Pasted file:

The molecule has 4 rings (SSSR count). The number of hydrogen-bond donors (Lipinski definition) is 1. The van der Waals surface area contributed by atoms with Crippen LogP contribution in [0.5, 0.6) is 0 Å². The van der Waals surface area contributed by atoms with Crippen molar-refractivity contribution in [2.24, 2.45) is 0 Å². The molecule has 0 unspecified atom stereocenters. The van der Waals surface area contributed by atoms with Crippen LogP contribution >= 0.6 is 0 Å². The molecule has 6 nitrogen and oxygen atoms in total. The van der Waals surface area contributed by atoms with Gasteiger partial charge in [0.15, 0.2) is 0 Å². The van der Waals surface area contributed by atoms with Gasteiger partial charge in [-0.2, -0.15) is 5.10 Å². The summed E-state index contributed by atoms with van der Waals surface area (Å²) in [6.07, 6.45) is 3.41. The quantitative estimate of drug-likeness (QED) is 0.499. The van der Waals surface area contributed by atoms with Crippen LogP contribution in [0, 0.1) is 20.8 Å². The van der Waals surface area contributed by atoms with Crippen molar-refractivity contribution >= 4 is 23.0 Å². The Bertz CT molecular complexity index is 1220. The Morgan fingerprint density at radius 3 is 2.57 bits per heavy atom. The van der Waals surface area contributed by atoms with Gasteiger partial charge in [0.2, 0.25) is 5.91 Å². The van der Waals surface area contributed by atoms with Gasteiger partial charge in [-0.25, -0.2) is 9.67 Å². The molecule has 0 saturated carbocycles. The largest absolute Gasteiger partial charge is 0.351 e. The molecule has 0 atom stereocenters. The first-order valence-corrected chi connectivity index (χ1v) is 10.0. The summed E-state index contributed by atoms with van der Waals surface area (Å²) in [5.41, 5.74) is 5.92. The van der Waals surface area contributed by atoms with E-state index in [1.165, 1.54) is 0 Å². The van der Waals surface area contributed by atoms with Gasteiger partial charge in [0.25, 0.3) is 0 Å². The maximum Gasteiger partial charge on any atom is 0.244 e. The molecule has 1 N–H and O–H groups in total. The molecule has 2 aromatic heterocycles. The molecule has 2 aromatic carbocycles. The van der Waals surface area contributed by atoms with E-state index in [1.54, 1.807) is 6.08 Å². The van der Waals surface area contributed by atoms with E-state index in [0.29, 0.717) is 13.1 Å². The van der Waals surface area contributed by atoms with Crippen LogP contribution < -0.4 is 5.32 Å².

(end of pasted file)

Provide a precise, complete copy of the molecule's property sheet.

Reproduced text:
The molecule has 4 rings (SSSR count). The number of hydrogen-bond donors (Lipinski definition) is 1. The van der Waals surface area contributed by atoms with Crippen LogP contribution in [0.5, 0.6) is 0 Å². The van der Waals surface area contributed by atoms with Crippen molar-refractivity contribution in [2.24, 2.45) is 0 Å². The molecule has 0 unspecified atom stereocenters. The van der Waals surface area contributed by atoms with Crippen LogP contribution >= 0.6 is 0 Å². The molecule has 6 nitrogen and oxygen atoms in total. The van der Waals surface area contributed by atoms with Gasteiger partial charge in [0.15, 0.2) is 0 Å². The van der Waals surface area contributed by atoms with Gasteiger partial charge in [-0.2, -0.15) is 5.10 Å². The summed E-state index contributed by atoms with van der Waals surface area (Å²) in [6.07, 6.45) is 3.41. The quantitative estimate of drug-likeness (QED) is 0.499. The van der Waals surface area contributed by atoms with Crippen LogP contribution in [0, 0.1) is 20.8 Å². The van der Waals surface area contributed by atoms with Crippen molar-refractivity contribution >= 4 is 23.0 Å². The Bertz CT molecular complexity index is 1220. The Morgan fingerprint density at radius 3 is 2.57 bits per heavy atom. The van der Waals surface area contributed by atoms with Gasteiger partial charge in [0.2, 0.25) is 5.91 Å². The van der Waals surface area contributed by atoms with Gasteiger partial charge in [-0.25, -0.2) is 9.67 Å². The molecule has 0 saturated carbocycles. The largest absolute Gasteiger partial charge is 0.351 e. The molecule has 0 atom stereocenters. The first-order valence-corrected chi connectivity index (χ1v) is 10.0. The summed E-state index contributed by atoms with van der Waals surface area (Å²) in [5.41, 5.74) is 5.92. The van der Waals surface area contributed by atoms with E-state index in [1.165, 1.54) is 0 Å². The van der Waals surface area contributed by atoms with Gasteiger partial charge in [0.25, 0.3) is 0 Å². The maximum Gasteiger partial charge on any atom is 0.244 e. The molecule has 1 N–H and O–H groups in total. The molecule has 2 aromatic heterocycles. The molecule has 2 aromatic carbocycles. The van der Waals surface area contributed by atoms with E-state index in [1.54, 1.807) is 6.08 Å². The van der Waals surface area contributed by atoms with E-state index in [0.29, 0.717) is 13.1 Å². The van der Waals surface area contributed by atoms with Crippen LogP contribution < -0.4 is 5.32 Å².